MDE1064 - Undated circular earthwork on Parracombe Common (Monument)


A large circular earthwork on Parracombe Common. It consists of a bank 40 metres in diameter with an internal ditch, and has been variously interpreted as a henge or a disc barrow.

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Type and Period (2)

Protected Status

Full Description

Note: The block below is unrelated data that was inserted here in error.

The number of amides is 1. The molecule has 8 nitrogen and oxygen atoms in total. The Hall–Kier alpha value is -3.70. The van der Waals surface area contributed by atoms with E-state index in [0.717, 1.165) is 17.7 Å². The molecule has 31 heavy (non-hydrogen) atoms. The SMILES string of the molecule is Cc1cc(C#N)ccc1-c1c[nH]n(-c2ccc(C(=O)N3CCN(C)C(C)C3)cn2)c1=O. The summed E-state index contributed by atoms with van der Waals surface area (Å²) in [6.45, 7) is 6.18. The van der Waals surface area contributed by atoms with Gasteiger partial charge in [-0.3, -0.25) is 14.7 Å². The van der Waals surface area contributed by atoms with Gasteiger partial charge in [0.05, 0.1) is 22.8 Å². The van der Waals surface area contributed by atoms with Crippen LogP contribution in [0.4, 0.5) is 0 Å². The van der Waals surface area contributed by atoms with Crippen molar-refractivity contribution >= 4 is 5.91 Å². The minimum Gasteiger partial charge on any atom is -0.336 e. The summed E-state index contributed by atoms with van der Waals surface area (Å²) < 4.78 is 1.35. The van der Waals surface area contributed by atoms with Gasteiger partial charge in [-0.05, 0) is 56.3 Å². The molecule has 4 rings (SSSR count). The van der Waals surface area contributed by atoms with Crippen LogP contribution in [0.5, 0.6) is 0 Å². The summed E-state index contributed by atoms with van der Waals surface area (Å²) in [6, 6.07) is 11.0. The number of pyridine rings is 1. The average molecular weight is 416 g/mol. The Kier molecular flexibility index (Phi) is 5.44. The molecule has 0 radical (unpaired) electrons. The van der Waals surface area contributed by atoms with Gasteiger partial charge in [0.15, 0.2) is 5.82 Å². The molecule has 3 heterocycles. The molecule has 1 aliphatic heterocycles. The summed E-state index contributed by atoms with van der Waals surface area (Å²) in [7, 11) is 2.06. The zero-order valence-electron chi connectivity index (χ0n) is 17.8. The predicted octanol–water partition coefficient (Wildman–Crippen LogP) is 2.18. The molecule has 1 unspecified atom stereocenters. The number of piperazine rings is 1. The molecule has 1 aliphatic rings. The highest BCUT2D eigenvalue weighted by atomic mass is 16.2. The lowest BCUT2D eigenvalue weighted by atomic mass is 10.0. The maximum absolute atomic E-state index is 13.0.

(SS 6918 4489) Earthwork (NR) [1] SS 6918 4489. Probably a disc barrow with only slight traces of central mound. Diameter 47 paces, height 1 foot. Bank and inner ditch each about 13 1/2 feet wide; 1 foot from bottom of external ditch to top of bank. Visited 1961 and 1969. [2] The small earthwork on Parracombe Common is probably a disc barrow or possibly a 'henge'. [3] Bisected by a hedge, only the northeast half of the earthwork survives and this is in arable land. The measurements are as given by Grinsell, but no central mound is discernible, or any causeway across the surviving part of the ditch. Insufficient evidence available to classify as a henge or a disc barrow. Surveyed at 1:2500. [4] SS 692 449 Class 1 Henge Monument, Parracombe Common. A circular earthwork with an internal ditch which has been almost obliterated by ploughing. It has an overall diameter of 130 feet and is bisected by a hedge bank to the northeast of which the enclosure bank still survives to a height of 1 foot. It is not possible to establish the number of entrances with any degree of certainty but it seems likely that this is a Class 1 Henge. [5] The earthwork remains of a circular enclosure, of which only half is now visible, are centred at SS 6917 4489. It lies at 350 metres above sea level on the crest of east-south-east facing slopes near the head of an un-named valley, giving it extensive views eastwards. In close proximity are a number of other settlement and ceremonial sited (see MDE1061, MDE1062, MDE1063, MDE1067, MDE10874, MDE10888). The enclosure lies within two pasture fields; it is bisected by a north-west to south-east hedge bank. The field to the southwest has been more intensively managed and few intelligible remains of the enclosure survive [8]. The field to the north-east, however, contains the well preserved remains of half of the feature, despite the fact that slight narrow ridge and furrow if visible encroaching on it. In form the enclosure, measuring 40.4 metres in diameter, consists of a broad external bank some 3.4 metres wide and 0.4 metres high with an internal ditch 0.3 metres deep. The bank and ditch have an overall width of 7.3 metres. No trace of an entrance is visible. This earthwork has been variously classified as a disc barrow [2], a henge [3] and a class 1 henge [5], although too much of the monument has been either destroyed or obscured to allow such confident interpretations on the field evidence alone. [7-9] Included in a gazetteer as a possible one entrance henge. [10] The monument is clearly visible on aerial photographs taken in 1952 as a roughly circular enclosure bisected by a field boundary. Measurements are as given above. The interior of the monument appears slightly raised, resembling a disc or saucer barrow. No evidence for an entranceway is apparent, and the interior ditch is only visible in the north-east field. The entranceway may have been obscured by the field boundary, but this seems unlikely. The lack of an entranceway would be more consistent with interpretation as a disc or saucer barrow than a henge. On photographs taken in 1972, the area has been extensively ploughed and no trace of the monument is visible. [11-13] Parracombe Common Henge Monument. A small earth henge with the bank outside the ditch. The circle is bisected by a modern hedgebank, and ploughing has made impossible the identification of the entrance(s). Both halves lie in fields of pasture ploughed every few years. Southwest half has been ploughed almost level, but northeast of the hedgebank the henge is much better preserved, its bank being about 0.3 meters above the ditch. The farmer has agreed not to plough it again. This monument, described as "Camp" on various Ordnance Survey maps, was only identified as a henge in 1960 and has not yet been published. [14] Well preserved on the northeast side of the modern hedgebank, but no surface trace on the southwest side. [15] This earthwork is identified as a Camp by wall, whose plan shows a single entrance on the south side. Plan. [16] McDonnell sees further low earthworks to the east including possible hut circle. Fair to doubtful on 1977 aerial photograph, fair on 1947 aerial photograph. Number SS6944E. [17] Seen from South Common. Field within which the southwest part of this site lies has been ploughed & reseeded. The southwest part of the site has been partially encroached upon by this improvement. Subsequent enquiries showed that the Field Monument Warden had visited the farm in 1981 prior to ploughing to advise on protective measures. Northeast part of site in other field appears from a distance to have remained unchanged. [18] 'Camp' marked on 1938 map. [22] The Scheduled Monument Condition Assessment of 2009 gave the site a survival score of 3. [26] This site was subject to geophysical survey in 2014. This survey suggested that potential areas of surviving archaeological deposits remain despite previous ploughing . [27] The site was surveyed in March 2015 as part of the 2015 Exmoor Scheduled Monument Condition Assessment. It was given a survival score of 3. [28] The bank forming the northern half of the enclosure described above in (1-13) is visible as a low earthwork on EH Rreconnaissance aerial photographs of 2010. [29] This record was enhanced as part of the National Record of the Historic Environment to Exmoor National Park Historic Environment Record data transfer project. [30]